Sunday, September 27, 2009

Reversion To The Mean

I happened to briefly glance through the book "Bogle's Guide to Common Sense Investing" and it raises a serious issue for me and to every stock picking individual. The underlying thread is that you should forget about selecting a good mutual fund, but rather invest passively and through the use of an Index Fund.

Reversion To The Mean
Why invest passively through an Index Fund? To do injustice to the book, he says that in the long run, no one style (value, dividend, sectoral) can beat the broad market in general. Every style that gains in one particular year will suffer eventually. Something called reversion to the mean. And due to cost efficiency and the ability to buy the broad market (S&P500), he recommends buying Index Fund.

Can I Beat The Market?
That must mean eventually I will lag the market! As it is, I am aware that my stocks in the portfolio are nowhere near the STI or the FTSE All Shares, the latter being a better representation of the Singapore market. Gasp! It must mean that should you choose to pick individual stocks,rather than invest in the broad market, it will be eventually a very demanding process.

It is thus important that you set an objective how much you wish to make from stocks, with a sum of money by the end date. For instance,

"I wish to beat the STI annually, and register an average a growth rate 10% at the end of 20 years, with minimal trading."

As I mention averages smooth out the particular. I believe that it is likely that I will double my portfolio to $20,000 by year's end. But then, it might be harder for me to make that $20,000 into $40,000 as the inherent design of the portfolio might mean that i do not benefit from certain sectors growing.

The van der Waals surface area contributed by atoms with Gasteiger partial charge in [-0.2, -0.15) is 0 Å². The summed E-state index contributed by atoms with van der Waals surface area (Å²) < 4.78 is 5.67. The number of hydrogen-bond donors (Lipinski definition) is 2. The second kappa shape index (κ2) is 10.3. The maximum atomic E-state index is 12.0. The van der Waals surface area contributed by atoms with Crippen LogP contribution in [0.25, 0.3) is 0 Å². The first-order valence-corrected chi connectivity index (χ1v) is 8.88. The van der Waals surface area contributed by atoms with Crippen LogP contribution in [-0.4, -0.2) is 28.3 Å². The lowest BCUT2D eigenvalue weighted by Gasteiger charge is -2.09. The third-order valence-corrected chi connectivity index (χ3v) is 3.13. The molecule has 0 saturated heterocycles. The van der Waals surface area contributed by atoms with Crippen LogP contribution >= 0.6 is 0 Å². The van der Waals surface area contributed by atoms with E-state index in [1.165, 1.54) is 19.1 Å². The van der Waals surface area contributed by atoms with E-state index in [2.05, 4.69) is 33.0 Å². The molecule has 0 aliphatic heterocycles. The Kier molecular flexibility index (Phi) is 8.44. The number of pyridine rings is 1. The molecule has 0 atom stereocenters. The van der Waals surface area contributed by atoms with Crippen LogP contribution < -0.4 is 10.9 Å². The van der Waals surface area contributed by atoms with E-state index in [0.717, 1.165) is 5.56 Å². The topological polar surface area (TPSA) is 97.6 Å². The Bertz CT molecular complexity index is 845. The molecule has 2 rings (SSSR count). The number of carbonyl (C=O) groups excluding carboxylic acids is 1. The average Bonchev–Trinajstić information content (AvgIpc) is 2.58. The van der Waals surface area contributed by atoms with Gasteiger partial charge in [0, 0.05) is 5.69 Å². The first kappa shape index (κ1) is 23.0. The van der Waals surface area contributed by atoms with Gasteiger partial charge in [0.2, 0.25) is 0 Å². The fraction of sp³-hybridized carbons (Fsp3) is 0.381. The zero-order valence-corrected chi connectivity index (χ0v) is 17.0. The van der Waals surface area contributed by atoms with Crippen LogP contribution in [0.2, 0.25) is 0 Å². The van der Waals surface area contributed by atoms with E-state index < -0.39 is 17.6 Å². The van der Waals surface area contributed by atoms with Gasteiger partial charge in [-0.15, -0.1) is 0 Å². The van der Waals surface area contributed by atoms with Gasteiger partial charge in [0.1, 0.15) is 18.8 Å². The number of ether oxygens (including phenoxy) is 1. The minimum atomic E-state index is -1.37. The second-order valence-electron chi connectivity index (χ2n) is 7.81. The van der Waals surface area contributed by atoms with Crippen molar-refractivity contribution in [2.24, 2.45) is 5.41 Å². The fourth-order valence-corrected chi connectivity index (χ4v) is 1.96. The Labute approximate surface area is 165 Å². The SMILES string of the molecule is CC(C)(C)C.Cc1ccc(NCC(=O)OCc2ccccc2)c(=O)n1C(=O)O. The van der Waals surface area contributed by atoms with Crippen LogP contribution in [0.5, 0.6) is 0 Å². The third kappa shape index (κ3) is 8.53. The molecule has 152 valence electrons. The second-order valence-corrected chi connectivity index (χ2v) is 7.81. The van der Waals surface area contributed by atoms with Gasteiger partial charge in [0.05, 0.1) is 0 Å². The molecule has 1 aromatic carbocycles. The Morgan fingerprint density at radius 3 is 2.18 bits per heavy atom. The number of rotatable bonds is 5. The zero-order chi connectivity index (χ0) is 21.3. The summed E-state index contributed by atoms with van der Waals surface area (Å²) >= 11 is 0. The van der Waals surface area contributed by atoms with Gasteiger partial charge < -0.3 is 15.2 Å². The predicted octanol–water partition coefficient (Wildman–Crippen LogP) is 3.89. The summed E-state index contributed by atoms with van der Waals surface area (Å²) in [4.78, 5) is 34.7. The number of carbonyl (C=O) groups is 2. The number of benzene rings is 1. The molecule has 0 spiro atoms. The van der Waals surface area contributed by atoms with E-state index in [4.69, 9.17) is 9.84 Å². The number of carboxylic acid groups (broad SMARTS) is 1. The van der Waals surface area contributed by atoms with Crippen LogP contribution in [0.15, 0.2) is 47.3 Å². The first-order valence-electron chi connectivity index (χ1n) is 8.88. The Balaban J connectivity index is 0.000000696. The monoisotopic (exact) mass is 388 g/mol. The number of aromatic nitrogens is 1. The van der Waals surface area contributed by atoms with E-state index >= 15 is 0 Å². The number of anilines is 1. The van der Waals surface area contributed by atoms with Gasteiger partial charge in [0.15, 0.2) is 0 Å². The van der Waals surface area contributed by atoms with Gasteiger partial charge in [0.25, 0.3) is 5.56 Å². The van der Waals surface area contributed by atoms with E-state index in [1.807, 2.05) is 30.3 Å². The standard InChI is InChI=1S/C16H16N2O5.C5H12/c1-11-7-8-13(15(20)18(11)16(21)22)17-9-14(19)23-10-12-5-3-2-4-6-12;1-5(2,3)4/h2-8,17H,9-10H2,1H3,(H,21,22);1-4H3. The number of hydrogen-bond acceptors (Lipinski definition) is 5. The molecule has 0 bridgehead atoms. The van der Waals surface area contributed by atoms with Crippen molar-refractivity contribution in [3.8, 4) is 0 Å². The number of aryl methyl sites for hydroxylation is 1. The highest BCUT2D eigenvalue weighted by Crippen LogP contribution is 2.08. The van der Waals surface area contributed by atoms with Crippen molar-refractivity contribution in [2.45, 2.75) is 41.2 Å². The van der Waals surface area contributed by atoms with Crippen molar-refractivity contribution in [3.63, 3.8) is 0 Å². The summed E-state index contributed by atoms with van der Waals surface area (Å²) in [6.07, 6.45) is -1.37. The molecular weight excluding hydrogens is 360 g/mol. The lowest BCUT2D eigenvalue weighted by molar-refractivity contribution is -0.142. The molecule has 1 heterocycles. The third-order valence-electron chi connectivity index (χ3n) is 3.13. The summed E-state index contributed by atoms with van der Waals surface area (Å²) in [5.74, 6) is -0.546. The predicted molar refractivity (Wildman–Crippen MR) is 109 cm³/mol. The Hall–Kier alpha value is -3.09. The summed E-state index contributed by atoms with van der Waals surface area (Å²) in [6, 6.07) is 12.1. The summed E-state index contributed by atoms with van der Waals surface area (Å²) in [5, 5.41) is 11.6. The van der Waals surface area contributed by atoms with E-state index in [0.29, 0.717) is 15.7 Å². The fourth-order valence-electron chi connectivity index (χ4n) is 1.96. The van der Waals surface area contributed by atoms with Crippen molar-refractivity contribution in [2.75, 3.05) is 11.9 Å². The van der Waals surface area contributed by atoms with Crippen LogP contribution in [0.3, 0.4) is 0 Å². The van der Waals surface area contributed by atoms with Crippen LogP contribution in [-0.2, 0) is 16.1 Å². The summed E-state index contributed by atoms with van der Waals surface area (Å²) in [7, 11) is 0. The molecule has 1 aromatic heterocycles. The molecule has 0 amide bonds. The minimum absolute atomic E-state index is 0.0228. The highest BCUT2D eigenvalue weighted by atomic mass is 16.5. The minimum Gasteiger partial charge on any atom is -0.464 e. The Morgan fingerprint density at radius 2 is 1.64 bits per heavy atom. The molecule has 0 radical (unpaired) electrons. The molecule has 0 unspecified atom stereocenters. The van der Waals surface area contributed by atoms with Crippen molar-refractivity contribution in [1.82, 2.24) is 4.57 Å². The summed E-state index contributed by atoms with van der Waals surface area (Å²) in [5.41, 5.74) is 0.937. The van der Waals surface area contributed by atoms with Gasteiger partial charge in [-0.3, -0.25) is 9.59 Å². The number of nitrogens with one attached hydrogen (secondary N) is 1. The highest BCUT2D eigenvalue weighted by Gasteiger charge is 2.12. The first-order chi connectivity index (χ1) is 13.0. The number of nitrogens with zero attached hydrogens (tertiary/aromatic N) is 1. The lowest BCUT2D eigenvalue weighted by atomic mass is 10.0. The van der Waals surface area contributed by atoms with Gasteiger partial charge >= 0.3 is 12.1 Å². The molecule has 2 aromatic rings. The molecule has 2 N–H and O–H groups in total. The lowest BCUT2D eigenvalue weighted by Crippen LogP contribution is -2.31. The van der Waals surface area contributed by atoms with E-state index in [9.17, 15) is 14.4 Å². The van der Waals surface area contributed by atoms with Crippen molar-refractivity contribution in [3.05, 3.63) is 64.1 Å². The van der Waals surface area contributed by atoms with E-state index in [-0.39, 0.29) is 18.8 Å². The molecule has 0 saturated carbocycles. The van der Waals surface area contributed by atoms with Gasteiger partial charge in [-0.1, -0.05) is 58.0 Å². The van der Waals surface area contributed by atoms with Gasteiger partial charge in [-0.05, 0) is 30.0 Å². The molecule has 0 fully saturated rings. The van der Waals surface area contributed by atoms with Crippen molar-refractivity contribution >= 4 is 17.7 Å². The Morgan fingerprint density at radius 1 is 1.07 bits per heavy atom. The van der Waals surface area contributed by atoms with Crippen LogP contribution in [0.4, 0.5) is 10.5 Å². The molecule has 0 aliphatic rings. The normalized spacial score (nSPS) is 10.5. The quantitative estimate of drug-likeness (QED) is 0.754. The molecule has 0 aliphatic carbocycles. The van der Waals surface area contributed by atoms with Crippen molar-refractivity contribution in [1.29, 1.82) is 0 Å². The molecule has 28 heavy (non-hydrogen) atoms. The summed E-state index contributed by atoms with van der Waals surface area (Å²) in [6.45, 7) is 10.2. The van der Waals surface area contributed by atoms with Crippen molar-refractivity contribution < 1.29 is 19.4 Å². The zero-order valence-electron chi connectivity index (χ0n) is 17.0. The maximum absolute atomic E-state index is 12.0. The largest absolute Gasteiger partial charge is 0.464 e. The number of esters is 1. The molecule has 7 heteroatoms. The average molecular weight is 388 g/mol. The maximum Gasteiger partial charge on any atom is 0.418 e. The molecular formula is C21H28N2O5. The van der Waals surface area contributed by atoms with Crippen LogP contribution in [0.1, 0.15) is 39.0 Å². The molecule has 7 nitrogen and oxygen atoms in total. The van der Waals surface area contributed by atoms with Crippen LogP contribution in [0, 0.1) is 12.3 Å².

But by the end of 20 years, without adding any more money to the portfolio, and I have got $68,000, it means that I have compounded on average of 10% per annum. The $68,000 figure is calculated by $10,000x(1+0.10)^20, where 0.1 is 10% annual returns.

I believe that if you managed to get out of the bear markets and get in somewhere near the bottom, your average annualised return will increase even more. I will explain what possible ways there are to spot a down-a-lot scenario, something like what happened the past 2 year.

The learning point here is that we buy stocks not only for a good return but also because we enjoy finding winners. Thus, by trying to find good companies and by trading less, we might not make as much as an index fund, but the intangibles should make up for it.

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